GNP funds new university chair to boost entrepreneurial pharmacy
VALLEY FORGE, Pa. AmerisourceBergen Corp.’s Good Neighbor Pharmacy division has pledged what company sources describe as a substantial gift to the University of the Pacific’s Thomas J. Long School of Pharmacy and Health Sciences. The donation will endow “The Good Neighbor Pharmacy Endowed Chair in Entrepreneurial Pharmacy Practice” at the school.
GNP is a network of nearly 2,800 independently owned and operated pharmacies supplied by AmerisourceBergen, with common marketing and merchandising themes. Its donation was announced at an alumni and donor event at the annual meeting of the California Pharmacists Association in Sacramento last weekend.
“We are excited to have this opportunity to partner with Pacific,” said David Neu, ABC’s senior vice president of retail sales and marketing. “This GNP chair reinforces our commitment to community pharmacy. Furthermore, the University’s programs align with Good Neighbor Pharmacy and its objective of expanding the role of the independent pharmacist.”
The Stockton, Calif.-based college grants degrees to approximately 200 pharmacy graduates each year. The new GNP-sponsored chair will enable the school to launch a specialized track in entrepreneurial pharmacy practice, which will prepare future pharmacists for innovative practice models, and “to assume ownership of private practice pharmacies offering specialized services that enhance patient care,” according to ABC.
“University of the Pacific has been a leader in producing practice-ready pharmacists for over fifty years,” said Phillip Oppenheimer, dean of the School of Pharmacy and Health Sciences. “This generous gift and the program it supports will allow us to meet our students’ needs to obtain education in entrepreneurial practice, which will ultimately lead to better consumer service and patient care.”
The donor has requested that the gift amount be kept confidential, but said it will cover “a significant portion of the estimated cost of establishing the new chair and its related programs.”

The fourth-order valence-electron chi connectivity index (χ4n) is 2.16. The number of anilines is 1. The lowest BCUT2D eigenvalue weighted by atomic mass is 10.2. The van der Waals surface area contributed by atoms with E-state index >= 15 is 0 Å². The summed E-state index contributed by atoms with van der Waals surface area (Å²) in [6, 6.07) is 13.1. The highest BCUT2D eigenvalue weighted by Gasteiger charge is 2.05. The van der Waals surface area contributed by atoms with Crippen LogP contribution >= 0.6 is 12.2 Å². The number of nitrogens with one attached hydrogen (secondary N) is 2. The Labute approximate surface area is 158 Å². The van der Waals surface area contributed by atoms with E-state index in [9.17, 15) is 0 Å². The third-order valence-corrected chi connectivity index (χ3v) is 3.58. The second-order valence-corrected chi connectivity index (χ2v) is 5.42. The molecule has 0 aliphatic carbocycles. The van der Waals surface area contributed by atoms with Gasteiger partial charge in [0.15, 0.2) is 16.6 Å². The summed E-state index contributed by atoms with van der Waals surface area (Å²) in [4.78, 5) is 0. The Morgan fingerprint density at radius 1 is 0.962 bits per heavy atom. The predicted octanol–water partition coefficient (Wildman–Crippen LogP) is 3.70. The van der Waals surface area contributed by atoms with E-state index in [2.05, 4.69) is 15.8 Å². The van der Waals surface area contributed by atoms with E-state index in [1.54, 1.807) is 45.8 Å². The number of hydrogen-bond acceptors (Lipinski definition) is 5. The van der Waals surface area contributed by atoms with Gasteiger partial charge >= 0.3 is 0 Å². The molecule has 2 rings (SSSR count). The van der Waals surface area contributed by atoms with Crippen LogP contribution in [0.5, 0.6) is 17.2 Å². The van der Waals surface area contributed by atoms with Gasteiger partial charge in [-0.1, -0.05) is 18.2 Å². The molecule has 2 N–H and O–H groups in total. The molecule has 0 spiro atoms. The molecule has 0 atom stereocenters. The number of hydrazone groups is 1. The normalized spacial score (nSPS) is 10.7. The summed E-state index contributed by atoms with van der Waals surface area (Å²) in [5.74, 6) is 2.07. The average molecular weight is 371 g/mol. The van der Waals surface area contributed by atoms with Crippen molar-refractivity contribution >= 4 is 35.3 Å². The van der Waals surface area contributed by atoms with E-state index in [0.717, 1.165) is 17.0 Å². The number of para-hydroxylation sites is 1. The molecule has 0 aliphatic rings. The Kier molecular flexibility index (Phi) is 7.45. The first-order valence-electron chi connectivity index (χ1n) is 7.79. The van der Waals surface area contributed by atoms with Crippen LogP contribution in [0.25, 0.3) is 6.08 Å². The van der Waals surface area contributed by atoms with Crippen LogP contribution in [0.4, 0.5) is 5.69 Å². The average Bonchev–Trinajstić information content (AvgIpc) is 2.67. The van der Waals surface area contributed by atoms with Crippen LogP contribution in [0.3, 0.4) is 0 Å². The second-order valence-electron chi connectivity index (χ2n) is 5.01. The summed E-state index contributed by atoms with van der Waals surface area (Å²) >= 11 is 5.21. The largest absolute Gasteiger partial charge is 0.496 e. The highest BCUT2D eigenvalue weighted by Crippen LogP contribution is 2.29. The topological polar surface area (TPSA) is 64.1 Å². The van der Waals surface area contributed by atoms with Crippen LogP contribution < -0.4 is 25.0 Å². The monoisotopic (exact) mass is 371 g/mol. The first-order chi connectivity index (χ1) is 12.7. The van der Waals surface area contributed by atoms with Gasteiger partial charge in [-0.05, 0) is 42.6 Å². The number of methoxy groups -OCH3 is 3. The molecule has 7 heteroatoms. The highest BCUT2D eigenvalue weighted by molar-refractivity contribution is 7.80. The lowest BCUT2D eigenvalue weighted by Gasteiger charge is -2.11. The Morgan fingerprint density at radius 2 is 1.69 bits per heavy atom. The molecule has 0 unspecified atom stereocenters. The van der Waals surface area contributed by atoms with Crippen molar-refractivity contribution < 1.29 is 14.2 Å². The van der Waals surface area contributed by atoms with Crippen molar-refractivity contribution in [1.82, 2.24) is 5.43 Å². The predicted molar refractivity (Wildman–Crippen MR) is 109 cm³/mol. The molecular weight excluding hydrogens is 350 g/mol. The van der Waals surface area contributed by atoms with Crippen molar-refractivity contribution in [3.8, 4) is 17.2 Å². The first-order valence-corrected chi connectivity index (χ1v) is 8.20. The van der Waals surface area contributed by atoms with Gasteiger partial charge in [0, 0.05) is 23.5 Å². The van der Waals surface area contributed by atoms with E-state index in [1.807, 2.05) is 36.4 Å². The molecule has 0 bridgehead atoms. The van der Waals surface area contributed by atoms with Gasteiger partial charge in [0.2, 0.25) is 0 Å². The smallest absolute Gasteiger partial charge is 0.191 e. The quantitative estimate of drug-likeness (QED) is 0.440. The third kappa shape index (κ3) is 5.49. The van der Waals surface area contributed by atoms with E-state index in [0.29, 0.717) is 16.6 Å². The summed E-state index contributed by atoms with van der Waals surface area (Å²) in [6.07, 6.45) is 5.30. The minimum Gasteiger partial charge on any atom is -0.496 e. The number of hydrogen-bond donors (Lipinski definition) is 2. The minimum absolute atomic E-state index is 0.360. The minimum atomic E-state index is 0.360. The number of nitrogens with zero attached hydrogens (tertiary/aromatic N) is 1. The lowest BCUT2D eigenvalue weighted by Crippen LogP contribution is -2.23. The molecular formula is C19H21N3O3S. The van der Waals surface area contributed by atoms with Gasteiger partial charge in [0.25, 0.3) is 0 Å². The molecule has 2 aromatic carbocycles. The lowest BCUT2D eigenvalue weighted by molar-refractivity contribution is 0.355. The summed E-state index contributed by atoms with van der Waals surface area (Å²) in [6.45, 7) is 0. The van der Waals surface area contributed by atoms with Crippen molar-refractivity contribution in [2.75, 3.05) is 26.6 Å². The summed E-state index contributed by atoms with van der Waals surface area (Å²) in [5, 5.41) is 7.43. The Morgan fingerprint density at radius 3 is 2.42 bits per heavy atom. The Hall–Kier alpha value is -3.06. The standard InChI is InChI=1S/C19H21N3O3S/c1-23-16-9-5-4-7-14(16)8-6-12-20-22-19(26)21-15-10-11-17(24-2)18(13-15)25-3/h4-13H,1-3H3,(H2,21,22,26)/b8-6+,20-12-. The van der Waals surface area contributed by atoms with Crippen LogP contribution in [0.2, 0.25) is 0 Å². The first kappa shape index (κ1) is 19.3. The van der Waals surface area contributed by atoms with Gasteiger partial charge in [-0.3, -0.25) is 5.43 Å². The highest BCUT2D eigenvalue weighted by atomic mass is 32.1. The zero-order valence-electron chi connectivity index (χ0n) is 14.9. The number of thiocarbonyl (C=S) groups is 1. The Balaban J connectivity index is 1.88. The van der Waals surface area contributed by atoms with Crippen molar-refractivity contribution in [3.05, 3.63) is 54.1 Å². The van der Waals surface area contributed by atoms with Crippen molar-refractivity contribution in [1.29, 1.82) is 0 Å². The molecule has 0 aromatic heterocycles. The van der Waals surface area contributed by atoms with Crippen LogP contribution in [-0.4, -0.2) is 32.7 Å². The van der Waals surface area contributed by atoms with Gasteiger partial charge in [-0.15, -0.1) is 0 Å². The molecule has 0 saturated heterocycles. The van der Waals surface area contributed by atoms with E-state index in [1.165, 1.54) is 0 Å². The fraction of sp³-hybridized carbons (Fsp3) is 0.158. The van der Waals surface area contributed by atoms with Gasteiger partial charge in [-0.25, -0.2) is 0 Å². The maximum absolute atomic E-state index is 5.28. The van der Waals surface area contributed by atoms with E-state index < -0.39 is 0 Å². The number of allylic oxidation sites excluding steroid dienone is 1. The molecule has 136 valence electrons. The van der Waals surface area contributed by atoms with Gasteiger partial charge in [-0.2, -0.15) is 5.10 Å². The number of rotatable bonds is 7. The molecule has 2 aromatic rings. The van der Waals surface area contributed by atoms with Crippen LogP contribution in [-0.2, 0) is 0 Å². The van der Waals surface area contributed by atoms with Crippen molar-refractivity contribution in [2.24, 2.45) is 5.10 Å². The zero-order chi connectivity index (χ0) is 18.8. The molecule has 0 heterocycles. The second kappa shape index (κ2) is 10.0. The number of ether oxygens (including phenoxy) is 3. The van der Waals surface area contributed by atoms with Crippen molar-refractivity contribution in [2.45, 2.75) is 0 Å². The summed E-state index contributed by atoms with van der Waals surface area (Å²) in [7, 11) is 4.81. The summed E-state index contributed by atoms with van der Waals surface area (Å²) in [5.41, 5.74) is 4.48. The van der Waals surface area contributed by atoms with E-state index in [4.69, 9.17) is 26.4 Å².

Biogen Idec, Icahn trade snipes
CAMBRIDGE, Mass. Biogen Idec chief executive officer Jim Mullen has called statements made by investor Carl Icahn, who said Biogen did not do enough to find a potential buyer last year, “Monday morning quarterbacking,” according to the Boston Globe.
Though Mullen didn’t specifically say Icahn’s name, his comments came just a week after Icahn publicly blasted last year’s efforts as “flawed.” Icahn, who owns more than 4 percent of Biogen’s stock, last month nominated three people to sit on the company’s board, as part of his continuing efforts to pressure it to find a buyer. Recently, Icahn told CNBC that he continues to believe Biogen should be sold to a major pharmaceuticals company.
Mullen said the company would be open to considering takeover offers, but he said it needs to “get back” to running its business. “I don’t think the right way to run the business, for anyone’s sake, is to have a permanent ‘for sale’ sign out on the front lawn,” he said. Mullen also said that problems with the company’s multiple sclerosis drug Tysarbi, which was taken off the market in 2005 because of links to a rare brain disease before being reintroduced in 2006, has kept potential buyers drawn back.
FDA issues adverse reaction warning about Botox
WASHINGTON The Food and Drug Administration has notified the public that Botox, Botox Cosmetic and Myobloc (botulinum toxin type b) have been linked to adverse reactions in patients including respiratory failure and death.
The agency has stated that early indications, based on review of materials, links the reactions to overdosing of the medications and not defects in the products.
The adverse effects were found in FDA-approved and nonapproved products. The most severe adverse effects were found in children treated for spasticity in their limbs associated with cerebral palsy. Treatment of spasticity is not an FDA-approved use of Botox products in children or adults.
The adverse reactions appear to be related to the spread of the drug to areas distant from the site of injection, and copy symptoms of botulism, which may include difficulty swallowing, weakness and breathing problems.
The FDA is not advising health care professionals to discontinue prescribing these—Allergan and Solstice Neurosciences—products and stated that it is currently reviewing safety information from clinical studies performed by the manufacturers of the drugs.